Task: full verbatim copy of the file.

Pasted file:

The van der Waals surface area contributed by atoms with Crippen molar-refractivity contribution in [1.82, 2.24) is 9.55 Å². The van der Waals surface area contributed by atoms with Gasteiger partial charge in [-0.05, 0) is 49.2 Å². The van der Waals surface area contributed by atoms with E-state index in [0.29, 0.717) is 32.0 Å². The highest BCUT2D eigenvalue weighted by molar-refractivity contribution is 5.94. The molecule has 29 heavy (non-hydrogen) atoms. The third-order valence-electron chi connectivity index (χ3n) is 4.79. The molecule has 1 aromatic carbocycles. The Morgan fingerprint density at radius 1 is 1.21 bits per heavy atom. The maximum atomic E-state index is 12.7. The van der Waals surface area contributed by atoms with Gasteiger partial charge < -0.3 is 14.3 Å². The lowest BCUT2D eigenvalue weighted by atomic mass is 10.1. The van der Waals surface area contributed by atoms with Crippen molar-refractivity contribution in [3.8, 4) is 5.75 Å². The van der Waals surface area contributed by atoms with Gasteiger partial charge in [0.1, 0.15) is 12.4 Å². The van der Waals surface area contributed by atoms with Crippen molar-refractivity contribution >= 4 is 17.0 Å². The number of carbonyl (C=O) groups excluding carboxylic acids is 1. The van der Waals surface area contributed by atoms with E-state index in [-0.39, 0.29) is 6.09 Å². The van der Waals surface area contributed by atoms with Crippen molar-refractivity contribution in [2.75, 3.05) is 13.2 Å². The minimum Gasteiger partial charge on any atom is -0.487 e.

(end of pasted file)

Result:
The van der Waals surface area contributed by atoms with Crippen molar-refractivity contribution in [1.82, 2.24) is 9.55 Å². The van der Waals surface area contributed by atoms with Gasteiger partial charge in [-0.05, 0) is 49.2 Å². The van der Waals surface area contributed by atoms with E-state index in [0.29, 0.717) is 32.0 Å². The highest BCUT2D eigenvalue weighted by molar-refractivity contribution is 5.94. The molecule has 29 heavy (non-hydrogen) atoms. The third-order valence-electron chi connectivity index (χ3n) is 4.79. The molecule has 1 aromatic carbocycles. The Morgan fingerprint density at radius 1 is 1.21 bits per heavy atom. The maximum atomic E-state index is 12.7. The van der Waals surface area contributed by atoms with Gasteiger partial charge < -0.3 is 14.3 Å². The lowest BCUT2D eigenvalue weighted by atomic mass is 10.1. The van der Waals surface area contributed by atoms with Crippen molar-refractivity contribution in [3.8, 4) is 5.75 Å². The van der Waals surface area contributed by atoms with Gasteiger partial charge in [0.1, 0.15) is 12.4 Å². The van der Waals surface area contributed by atoms with Crippen molar-refractivity contribution >= 4 is 17.0 Å². The number of carbonyl (C=O) groups excluding carboxylic acids is 1. The van der Waals surface area contributed by atoms with E-state index in [-0.39, 0.29) is 6.09 Å². The van der Waals surface area contributed by atoms with Crippen molar-refractivity contribution in [2.75, 3.05) is 13.2 Å². The minimum Gasteiger partial charge on any atom is -0.487 e.